10 Songs, 37 Minutes

EDITORS’ NOTES

The folktronica icon once more muddies her guitars with gauzy beats. After latterly charting a traditional folk-rock course, Kidsticks represents a sharp—and welcome—sonic left-turn. Or rather a sonic reverse. Aided by some taut production from Fuck Buttons’ Andrew Hung, this is Orton darting down new-but-neighbouring electronic avenues to the ones she conquered in the ‘90s. The textures she builds are mesmeric (see: the restless “Moon” and “Dawnstar”) and there’s a delicacy to her work (synth ballad “1973” and the pastoral “Corduroy Legs”) that’s genuinely refreshing.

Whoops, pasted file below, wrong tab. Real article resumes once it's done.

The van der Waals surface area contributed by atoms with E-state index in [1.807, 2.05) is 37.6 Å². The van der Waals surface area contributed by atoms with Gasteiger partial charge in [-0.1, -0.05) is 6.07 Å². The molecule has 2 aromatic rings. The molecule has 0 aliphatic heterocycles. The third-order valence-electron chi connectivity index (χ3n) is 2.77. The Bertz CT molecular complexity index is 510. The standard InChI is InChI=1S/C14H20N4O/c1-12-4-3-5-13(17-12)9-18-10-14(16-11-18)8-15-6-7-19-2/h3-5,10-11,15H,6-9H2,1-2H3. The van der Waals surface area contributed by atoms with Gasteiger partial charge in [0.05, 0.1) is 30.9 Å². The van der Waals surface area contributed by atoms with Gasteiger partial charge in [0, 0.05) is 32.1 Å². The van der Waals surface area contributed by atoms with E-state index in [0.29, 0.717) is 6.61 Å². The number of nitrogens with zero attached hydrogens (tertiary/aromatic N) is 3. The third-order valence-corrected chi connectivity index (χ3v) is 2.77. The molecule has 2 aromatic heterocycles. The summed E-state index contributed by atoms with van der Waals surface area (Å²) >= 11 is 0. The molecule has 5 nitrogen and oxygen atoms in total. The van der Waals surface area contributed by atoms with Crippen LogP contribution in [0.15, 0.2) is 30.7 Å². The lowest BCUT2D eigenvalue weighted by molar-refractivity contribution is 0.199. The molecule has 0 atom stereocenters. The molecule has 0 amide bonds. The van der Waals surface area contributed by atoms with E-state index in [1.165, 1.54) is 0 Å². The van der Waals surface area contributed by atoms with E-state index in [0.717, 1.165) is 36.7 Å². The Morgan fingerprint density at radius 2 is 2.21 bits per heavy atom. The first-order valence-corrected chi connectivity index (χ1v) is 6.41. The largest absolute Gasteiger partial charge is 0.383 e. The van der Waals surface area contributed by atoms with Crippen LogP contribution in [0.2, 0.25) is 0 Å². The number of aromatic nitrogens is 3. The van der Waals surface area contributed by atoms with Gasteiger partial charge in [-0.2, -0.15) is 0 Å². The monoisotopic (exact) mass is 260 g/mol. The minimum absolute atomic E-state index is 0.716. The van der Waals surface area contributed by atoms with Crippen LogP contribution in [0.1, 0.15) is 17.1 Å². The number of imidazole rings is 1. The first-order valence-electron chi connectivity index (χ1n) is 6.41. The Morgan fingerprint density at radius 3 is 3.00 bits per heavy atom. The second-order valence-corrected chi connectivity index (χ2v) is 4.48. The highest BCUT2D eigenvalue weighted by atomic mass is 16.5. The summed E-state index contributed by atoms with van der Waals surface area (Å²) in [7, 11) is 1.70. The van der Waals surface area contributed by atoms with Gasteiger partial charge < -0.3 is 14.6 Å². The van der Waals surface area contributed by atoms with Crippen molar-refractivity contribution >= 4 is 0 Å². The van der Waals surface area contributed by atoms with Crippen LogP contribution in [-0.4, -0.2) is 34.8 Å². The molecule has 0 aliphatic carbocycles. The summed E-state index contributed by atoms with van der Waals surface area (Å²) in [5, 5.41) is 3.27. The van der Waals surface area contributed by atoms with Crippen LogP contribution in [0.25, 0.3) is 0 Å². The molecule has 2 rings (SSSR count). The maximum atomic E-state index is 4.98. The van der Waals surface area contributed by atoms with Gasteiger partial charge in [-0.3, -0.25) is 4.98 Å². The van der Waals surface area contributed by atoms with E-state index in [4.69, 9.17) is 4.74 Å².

EDITORS’ NOTES

The folktronica icon once more muddies her guitars with gauzy beats. After latterly charting a traditional folk-rock course, Kidsticks represents a sharp—and welcome—sonic left-turn. Or rather a sonic reverse. Aided by some taut production from Fuck Buttons’ Andrew Hung, this is Orton darting down new-but-neighbouring electronic avenues to the ones she conquered in the ‘90s. The textures she builds are mesmeric (see: the restless “Moon” and “Dawnstar”) and there’s a delicacy to her work (synth ballad “1973” and the pastoral “Corduroy Legs”) that’s genuinely refreshing.

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